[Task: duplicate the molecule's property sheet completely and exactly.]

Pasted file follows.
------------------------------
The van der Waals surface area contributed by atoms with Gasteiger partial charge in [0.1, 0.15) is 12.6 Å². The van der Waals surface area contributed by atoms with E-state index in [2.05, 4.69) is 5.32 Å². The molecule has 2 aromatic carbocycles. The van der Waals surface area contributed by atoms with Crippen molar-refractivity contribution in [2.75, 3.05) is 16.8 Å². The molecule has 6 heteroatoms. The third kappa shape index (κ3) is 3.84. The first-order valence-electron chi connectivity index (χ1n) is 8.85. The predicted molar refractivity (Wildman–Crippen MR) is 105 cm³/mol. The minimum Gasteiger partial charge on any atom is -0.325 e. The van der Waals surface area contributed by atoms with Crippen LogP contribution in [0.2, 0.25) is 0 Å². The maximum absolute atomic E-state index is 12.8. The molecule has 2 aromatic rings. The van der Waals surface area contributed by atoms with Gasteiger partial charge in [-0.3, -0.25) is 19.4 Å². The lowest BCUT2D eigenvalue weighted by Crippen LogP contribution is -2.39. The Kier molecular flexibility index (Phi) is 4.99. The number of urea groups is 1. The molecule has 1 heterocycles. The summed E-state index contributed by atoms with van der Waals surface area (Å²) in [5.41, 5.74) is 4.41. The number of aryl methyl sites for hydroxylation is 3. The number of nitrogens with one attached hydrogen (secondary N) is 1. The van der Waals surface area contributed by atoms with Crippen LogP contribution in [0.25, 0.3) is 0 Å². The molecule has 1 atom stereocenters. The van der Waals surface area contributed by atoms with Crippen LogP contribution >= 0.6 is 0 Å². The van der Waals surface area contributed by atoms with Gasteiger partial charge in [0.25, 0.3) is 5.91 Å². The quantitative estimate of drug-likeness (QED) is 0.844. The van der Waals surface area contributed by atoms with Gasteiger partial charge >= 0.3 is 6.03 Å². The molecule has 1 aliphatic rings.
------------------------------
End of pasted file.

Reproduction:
The van der Waals surface area contributed by atoms with Gasteiger partial charge in [0.1, 0.15) is 12.6 Å². The van der Waals surface area contributed by atoms with E-state index in [2.05, 4.69) is 5.32 Å². The molecule has 2 aromatic carbocycles. The van der Waals surface area contributed by atoms with Crippen molar-refractivity contribution in [2.75, 3.05) is 16.8 Å². The molecule has 6 heteroatoms. The third kappa shape index (κ3) is 3.84. The first-order valence-electron chi connectivity index (χ1n) is 8.85. The predicted molar refractivity (Wildman–Crippen MR) is 105 cm³/mol. The minimum Gasteiger partial charge on any atom is -0.325 e. The van der Waals surface area contributed by atoms with Crippen LogP contribution in [0.2, 0.25) is 0 Å². The maximum absolute atomic E-state index is 12.8. The molecule has 2 aromatic rings. The van der Waals surface area contributed by atoms with Gasteiger partial charge in [-0.3, -0.25) is 19.4 Å². The lowest BCUT2D eigenvalue weighted by Crippen LogP contribution is -2.39. The Kier molecular flexibility index (Phi) is 4.99. The number of urea groups is 1. The molecule has 1 heterocycles. The summed E-state index contributed by atoms with van der Waals surface area (Å²) in [5.41, 5.74) is 4.41. The number of aryl methyl sites for hydroxylation is 3. The number of nitrogens with one attached hydrogen (secondary N) is 1. The van der Waals surface area contributed by atoms with Crippen LogP contribution in [0.25, 0.3) is 0 Å². The molecule has 1 atom stereocenters. The van der Waals surface area contributed by atoms with Crippen LogP contribution >= 0.6 is 0 Å². The van der Waals surface area contributed by atoms with Gasteiger partial charge in [0.25, 0.3) is 5.91 Å². The quantitative estimate of drug-likeness (QED) is 0.844. The van der Waals surface area contributed by atoms with Gasteiger partial charge >= 0.3 is 6.03 Å². The molecule has 1 aliphatic rings.